The Premise Behind Market Segmentation

    Many optimistic entrepreneurs assume that if they make their product good enough, it can attract anybody and everybody—regardless of age, gender, income, and a whole lot of other factors. Sometimes it does work. Take, for instance, the phenomenal success of Coca-Cola which manages to have a very broad appeal, becoming the favorite beverage of young or old, rich or poor alike.

    But universally successful products such as Coke are few and far between. More often, the typical new product launches into a market that is already saturated with competition and with each business fighting to get a share of the available market.

    If you are planning to launch a product into an already competitive industry, then focusing on a specific market segment may prove to be more effective than simply appealing to all tastes and preferences. 

    In the US market, Pepsi had been struggling to compete with Coke since the 1930s but barely gained any traction. For the longest time, it tried to wrestle market share from the leading beverage by being much cheaper—at one point even promising to be twice the size of a bottle of Coke for half the price! It was not until the 1960s when Pepsi finally decided to just focus on the youth with a campaign that called them “The Pepsi Generation.” Sales finally took off then.

    Colgate has been a strong market leader in the Philippines for decades. A lot of competitors emerged, promising to offer the same benefits and quality at a lower price. None, however, managed to get as far, competition-wise, as Unilever’s Close-Up did. Close-Up succeeded because instead of going head-on with Colgate, which appealed to the family market, Close-Up instead decided to, much like Pepsi in the US, focus just on the youth. In doing so, it effectively broke up the toothpaste market: Colgate was bought by parents for their families, while Close-Up was bought by teenagers for themselves.

    Apple succeeded phenomenally by focusing on satisfying the needs of more upscale buyers who had enough disposable income to spare for well-engineered and well-designed products. The company does not sell low-priced devices and it does not seek to appeal to a broad market. In doing so, it is able to command high-profit margins while still affording to build products at premium quality.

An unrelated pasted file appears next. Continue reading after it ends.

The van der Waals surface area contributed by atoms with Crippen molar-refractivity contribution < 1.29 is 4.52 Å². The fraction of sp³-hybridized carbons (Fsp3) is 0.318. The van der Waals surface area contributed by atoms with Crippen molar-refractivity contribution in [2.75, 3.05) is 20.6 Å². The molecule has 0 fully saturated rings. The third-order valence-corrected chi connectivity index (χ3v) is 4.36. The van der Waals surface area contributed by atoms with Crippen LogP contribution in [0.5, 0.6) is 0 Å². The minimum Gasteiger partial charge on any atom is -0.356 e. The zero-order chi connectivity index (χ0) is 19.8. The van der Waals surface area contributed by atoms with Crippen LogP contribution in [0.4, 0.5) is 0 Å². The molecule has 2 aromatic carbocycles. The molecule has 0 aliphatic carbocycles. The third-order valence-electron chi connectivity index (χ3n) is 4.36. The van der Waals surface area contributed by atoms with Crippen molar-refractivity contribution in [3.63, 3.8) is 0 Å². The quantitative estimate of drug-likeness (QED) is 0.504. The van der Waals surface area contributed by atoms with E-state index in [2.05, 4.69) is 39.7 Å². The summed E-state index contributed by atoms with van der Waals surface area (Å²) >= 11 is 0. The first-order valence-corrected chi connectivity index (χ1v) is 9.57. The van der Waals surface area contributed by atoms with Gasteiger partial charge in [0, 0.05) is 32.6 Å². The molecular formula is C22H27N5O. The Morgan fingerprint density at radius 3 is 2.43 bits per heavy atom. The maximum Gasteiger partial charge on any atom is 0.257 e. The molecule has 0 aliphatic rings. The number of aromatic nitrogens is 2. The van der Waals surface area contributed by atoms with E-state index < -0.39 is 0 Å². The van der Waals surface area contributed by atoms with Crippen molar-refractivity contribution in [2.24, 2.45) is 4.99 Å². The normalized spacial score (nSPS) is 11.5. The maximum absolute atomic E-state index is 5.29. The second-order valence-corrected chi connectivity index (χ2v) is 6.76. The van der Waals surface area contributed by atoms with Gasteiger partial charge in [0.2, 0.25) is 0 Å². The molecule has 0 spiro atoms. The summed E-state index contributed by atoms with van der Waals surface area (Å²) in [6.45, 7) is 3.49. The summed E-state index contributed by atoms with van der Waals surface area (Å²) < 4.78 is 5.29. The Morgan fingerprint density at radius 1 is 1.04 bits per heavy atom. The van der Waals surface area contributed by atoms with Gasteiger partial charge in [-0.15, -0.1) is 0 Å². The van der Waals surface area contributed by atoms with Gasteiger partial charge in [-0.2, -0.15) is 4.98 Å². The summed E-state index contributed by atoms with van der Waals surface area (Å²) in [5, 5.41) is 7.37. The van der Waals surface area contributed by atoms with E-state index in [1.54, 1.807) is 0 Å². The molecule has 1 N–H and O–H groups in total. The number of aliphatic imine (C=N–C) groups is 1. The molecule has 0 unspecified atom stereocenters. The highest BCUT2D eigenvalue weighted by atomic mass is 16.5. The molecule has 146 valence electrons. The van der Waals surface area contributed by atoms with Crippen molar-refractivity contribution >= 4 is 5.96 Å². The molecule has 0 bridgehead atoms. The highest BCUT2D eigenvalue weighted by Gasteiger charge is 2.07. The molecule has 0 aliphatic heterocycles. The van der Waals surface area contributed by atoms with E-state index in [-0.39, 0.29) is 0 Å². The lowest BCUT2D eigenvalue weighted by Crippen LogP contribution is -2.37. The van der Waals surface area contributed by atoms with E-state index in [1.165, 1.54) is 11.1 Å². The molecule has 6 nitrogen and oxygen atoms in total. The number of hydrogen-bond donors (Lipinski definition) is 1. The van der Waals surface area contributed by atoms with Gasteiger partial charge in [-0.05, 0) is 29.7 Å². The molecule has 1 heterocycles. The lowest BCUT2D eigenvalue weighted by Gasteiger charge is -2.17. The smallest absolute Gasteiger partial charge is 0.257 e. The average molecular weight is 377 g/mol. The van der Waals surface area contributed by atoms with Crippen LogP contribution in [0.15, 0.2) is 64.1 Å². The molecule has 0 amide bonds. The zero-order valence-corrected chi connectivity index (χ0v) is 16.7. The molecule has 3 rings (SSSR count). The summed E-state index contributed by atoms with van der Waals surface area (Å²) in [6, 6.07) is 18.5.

To understand the foundation behind market segmentation, it is best to revisit the stages of market maturity.

    In Stage 1, where supply is far less than demand, there really is not any pressing need to segment the market just yet. New producers can enter the market and this would not bother existing players so much because there is more than enough of a market to spare for everyone. While demand is greater than supply, the tendency would be to offer a generic product that will appeal to as wide market as possible.

    Here is a little thought experiment: 

    You are a business person who has landed in a remote island where everyone is barefoot. You believe this is a terrific opportunity to offer sandals. You set up a manufacturing plant there and begin producing sandals. Only, since demand is so high, you decide to simplify production as much as possible. How do you do this? Perhaps you come out with a one-size-fits-all kind of design so that the sandals are easily adjustable, allowing them to fit big feet and small feet alike or both men’s and women’s feet. (You may even opt to no longer distinguish between left feet and right feet and just produce a single sandal design!) But in the end, because the inhabitants urgently want sandals, they do not even care. The basic product is better than nothing.